There is also the issue of being able to have a shipyard very far from your core worlds output the whole production power of the empire. Building some (not a whole empire's worth) ships very far away is fine, but military strategy should involve moving ships to where you need them, not building them where you need them.

I'd be fine with pooled production if there is a limit on local spending. If ships only are build with pooled production, then a limit on spending per turn a particular shipyard would be the obvious way to do this. Having "levels" of shipyard might also be interesting, with more expensive (upgraded?) shipyards being able to spend more PP / turn and being able to make bigger or more advanced ships. With pooled production, there would only be a few shipyards, so dealing with "levels" of shipyards wouldn't be a huge micromanagement issue, lest you worry about that. If you can upgrade a shipyard, then there's also no need or advantage to build a whole bunch of them... you're better off concentrating the output capacity where you can make higher tech ships. (Far off shipyards would have much more limited output capacity than core shipyards, due to time and large planetery industry needed to upgrade them.)

I'm very opposed to a system where bigger ships are necessarily better than smaller ships. This is boring and unstrategic. A system where new ship hull sizes / classes add the to the mix of strategic options is much more interesting. Think starcraft -> marines/zerglins/zealots are still useful at the end of the game. This is much better than everyone building all of the same mega-death stars at the end of the game.

Limited spending pooled production seems the best solution, to me. It, I think, achieves all the goals of pooled production, without most of the problems. It's not effectively the same as local only production, and doesn't have most of the associated problems. The exact mechanism of production limitations (shipyard level, or planet industry output, or whatever) isn't that important.


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PostPosted: Thu Jul 01, 2004 9:13 pm 
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If you've already stated your case, please stop using this thread to discuss it.

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PostPosted: Thu Jul 01, 2004 10:04 pm 
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we could make an option beween the two.

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PostPosted: Fri Jul 02, 2004 2:14 am 
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Geoff the Medio wrote:
So we need to make big limitations on the balancing that can be done on ships, so that the restriction that was put into place so that you can't build something too powerful too fast still works, so that the system of shared production doesn't lead to huge imbalances... This level of "fixing the fixes" seems to indicate that the system if flawed and that an alternative rule would work better.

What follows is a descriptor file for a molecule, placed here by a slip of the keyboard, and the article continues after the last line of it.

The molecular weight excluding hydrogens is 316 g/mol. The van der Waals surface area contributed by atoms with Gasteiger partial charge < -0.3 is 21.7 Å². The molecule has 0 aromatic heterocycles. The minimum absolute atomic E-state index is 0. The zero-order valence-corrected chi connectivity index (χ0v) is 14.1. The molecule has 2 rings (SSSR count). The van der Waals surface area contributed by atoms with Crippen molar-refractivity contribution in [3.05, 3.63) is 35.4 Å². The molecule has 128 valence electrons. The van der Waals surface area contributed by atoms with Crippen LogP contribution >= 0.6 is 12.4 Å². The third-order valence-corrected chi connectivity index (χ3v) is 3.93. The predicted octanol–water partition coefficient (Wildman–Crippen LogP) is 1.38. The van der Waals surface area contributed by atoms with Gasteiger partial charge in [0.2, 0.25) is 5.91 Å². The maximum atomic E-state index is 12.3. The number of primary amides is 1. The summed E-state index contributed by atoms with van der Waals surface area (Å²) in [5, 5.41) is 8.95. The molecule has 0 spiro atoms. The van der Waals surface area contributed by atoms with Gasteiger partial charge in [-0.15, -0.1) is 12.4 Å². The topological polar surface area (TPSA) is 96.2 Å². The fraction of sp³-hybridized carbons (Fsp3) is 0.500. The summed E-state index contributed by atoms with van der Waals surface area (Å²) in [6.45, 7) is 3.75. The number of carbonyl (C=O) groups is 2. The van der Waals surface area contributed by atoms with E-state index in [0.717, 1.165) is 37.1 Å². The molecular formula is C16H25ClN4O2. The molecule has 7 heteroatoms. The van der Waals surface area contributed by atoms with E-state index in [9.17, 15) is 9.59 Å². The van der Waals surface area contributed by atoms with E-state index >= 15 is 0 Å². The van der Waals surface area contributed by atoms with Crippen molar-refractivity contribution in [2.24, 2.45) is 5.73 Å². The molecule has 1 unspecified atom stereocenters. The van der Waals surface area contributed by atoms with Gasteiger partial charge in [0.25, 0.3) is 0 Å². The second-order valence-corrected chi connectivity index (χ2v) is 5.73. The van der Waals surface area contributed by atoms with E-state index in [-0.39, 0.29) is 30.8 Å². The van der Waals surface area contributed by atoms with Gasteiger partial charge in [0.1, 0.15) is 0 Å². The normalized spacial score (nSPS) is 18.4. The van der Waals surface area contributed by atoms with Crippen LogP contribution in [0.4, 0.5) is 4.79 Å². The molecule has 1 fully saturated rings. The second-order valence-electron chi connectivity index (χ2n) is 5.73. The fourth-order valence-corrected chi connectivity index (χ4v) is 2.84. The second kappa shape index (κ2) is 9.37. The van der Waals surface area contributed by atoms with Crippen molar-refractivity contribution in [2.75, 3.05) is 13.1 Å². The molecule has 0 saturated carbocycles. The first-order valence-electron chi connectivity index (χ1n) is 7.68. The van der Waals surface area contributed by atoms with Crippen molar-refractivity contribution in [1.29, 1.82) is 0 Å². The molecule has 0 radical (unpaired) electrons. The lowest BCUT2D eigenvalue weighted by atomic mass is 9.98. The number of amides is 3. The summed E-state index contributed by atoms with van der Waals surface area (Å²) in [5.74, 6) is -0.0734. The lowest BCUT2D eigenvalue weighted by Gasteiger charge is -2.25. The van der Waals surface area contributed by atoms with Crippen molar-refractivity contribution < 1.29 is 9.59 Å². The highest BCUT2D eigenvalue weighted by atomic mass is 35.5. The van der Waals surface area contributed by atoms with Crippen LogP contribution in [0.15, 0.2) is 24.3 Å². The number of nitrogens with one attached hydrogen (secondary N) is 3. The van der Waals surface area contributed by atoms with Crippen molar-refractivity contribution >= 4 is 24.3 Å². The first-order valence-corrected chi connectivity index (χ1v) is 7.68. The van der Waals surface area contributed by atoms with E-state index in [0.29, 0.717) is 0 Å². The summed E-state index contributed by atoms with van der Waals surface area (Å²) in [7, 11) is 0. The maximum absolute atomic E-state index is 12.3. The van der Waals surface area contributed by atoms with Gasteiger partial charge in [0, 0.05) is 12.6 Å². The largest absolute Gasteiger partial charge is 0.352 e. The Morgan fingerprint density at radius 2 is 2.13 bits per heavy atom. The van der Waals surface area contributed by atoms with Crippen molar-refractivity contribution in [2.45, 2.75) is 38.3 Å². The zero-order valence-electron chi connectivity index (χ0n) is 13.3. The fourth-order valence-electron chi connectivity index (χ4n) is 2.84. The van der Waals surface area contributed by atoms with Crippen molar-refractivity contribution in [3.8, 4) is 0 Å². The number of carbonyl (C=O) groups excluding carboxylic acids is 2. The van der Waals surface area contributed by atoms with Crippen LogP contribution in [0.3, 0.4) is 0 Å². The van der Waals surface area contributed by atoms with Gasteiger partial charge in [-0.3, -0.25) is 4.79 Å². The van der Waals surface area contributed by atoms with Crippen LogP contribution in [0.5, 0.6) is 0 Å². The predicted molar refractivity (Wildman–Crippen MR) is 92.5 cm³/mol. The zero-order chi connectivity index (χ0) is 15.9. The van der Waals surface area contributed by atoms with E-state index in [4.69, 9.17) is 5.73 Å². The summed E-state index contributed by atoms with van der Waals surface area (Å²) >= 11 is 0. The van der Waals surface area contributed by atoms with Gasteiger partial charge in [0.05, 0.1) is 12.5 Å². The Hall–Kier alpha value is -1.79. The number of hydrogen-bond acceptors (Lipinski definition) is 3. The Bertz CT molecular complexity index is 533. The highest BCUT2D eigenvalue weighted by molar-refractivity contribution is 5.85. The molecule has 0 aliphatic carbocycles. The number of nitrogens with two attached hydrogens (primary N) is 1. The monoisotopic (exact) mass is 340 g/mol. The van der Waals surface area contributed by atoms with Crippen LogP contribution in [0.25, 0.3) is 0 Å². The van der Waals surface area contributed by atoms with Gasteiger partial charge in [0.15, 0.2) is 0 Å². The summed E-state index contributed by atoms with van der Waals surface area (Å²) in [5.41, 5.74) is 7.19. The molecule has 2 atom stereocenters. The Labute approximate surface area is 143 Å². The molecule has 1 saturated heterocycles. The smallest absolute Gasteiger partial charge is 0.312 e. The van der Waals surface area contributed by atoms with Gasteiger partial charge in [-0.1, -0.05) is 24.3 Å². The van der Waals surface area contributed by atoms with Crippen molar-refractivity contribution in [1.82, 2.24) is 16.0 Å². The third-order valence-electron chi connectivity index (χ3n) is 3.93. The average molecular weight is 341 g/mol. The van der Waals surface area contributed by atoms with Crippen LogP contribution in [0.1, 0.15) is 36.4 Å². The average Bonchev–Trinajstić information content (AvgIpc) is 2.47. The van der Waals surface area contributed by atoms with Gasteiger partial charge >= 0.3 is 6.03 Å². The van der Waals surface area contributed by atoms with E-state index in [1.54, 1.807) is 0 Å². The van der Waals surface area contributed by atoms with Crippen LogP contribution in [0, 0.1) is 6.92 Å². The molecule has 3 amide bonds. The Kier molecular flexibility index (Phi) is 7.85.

It's not like that at all. It is the same kind of decision you make when you say, "Right, this ship has these stats, what is a reasonable price?". Then, you work out the cost.
The same thing exists for local build queues - you decide how much a ship should cost given its benefits. It's not about fixing the fixes at all, it's all about the single decision making that has to be done when deciding the value of a particular ship - and that exists no matter what kind of build system we use. What about with local queues when you build a deathstar at a single location vs 400 small fighters across many of your colonies? The same problems exist.

Anyway, I don't want to get into a debate, because that's not what Aq wanted this thread for.

Quote:
I'm very opposed to a system where bigger ships are necessarily better than smaller ships. This is boring and unstrategic. A system where new ship hull sizes / classes add the to the mix of strategic options is much more interesting. Think starcraft -> marines/zerglins/zealots are still useful at the end of the game. This is much better than everyone building all of the same mega-death stars at the end of the game.


I agree with you on this, and it's a question for the creativity of our team later down the development path. There's nothing about my statements that states we can't make small hulls have an inherent advantage that larger hulls lack. Just a simple rule applies to all these decisions: you should get what you pay for. No more, no less.
If a small fighter has certain advantages, then his cost should reflect that. This is true regardless of our build system.


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PostPosted: Fri Jul 02, 2004 9:43 am 
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tzlaine wrote: